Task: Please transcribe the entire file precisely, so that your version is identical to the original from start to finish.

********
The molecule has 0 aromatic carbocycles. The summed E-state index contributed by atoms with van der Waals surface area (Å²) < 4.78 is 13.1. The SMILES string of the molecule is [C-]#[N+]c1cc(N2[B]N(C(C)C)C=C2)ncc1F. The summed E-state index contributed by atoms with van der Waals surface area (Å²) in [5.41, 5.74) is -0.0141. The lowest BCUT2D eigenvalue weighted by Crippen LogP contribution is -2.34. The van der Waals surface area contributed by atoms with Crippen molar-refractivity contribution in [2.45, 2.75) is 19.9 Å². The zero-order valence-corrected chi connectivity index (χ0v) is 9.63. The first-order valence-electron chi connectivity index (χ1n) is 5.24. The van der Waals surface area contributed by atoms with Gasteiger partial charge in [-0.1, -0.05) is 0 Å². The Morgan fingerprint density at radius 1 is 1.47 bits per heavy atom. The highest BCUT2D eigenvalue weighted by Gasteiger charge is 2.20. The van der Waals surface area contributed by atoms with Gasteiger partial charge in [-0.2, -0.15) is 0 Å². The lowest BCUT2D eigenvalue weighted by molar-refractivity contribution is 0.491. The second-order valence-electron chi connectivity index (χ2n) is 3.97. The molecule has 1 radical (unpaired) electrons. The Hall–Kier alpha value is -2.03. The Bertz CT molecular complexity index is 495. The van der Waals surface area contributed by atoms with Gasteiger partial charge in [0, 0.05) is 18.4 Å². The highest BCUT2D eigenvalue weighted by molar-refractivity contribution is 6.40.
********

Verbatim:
The molecule has 0 aromatic carbocycles. The summed E-state index contributed by atoms with van der Waals surface area (Å²) < 4.78 is 13.1. The SMILES string of the molecule is [C-]#[N+]c1cc(N2[B]N(C(C)C)C=C2)ncc1F. The summed E-state index contributed by atoms with van der Waals surface area (Å²) in [5.41, 5.74) is -0.0141. The lowest BCUT2D eigenvalue weighted by Crippen LogP contribution is -2.34. The van der Waals surface area contributed by atoms with Crippen molar-refractivity contribution in [2.45, 2.75) is 19.9 Å². The zero-order valence-corrected chi connectivity index (χ0v) is 9.63. The first-order valence-electron chi connectivity index (χ1n) is 5.24. The van der Waals surface area contributed by atoms with Gasteiger partial charge in [-0.1, -0.05) is 0 Å². The Morgan fingerprint density at radius 1 is 1.47 bits per heavy atom. The highest BCUT2D eigenvalue weighted by Gasteiger charge is 2.20. The van der Waals surface area contributed by atoms with Gasteiger partial charge in [-0.2, -0.15) is 0 Å². The lowest BCUT2D eigenvalue weighted by molar-refractivity contribution is 0.491. The second-order valence-electron chi connectivity index (χ2n) is 3.97. The molecule has 1 radical (unpaired) electrons. The Hall–Kier alpha value is -2.03. The Bertz CT molecular complexity index is 495. The van der Waals surface area contributed by atoms with Gasteiger partial charge in [0, 0.05) is 18.4 Å². The highest BCUT2D eigenvalue weighted by molar-refractivity contribution is 6.40.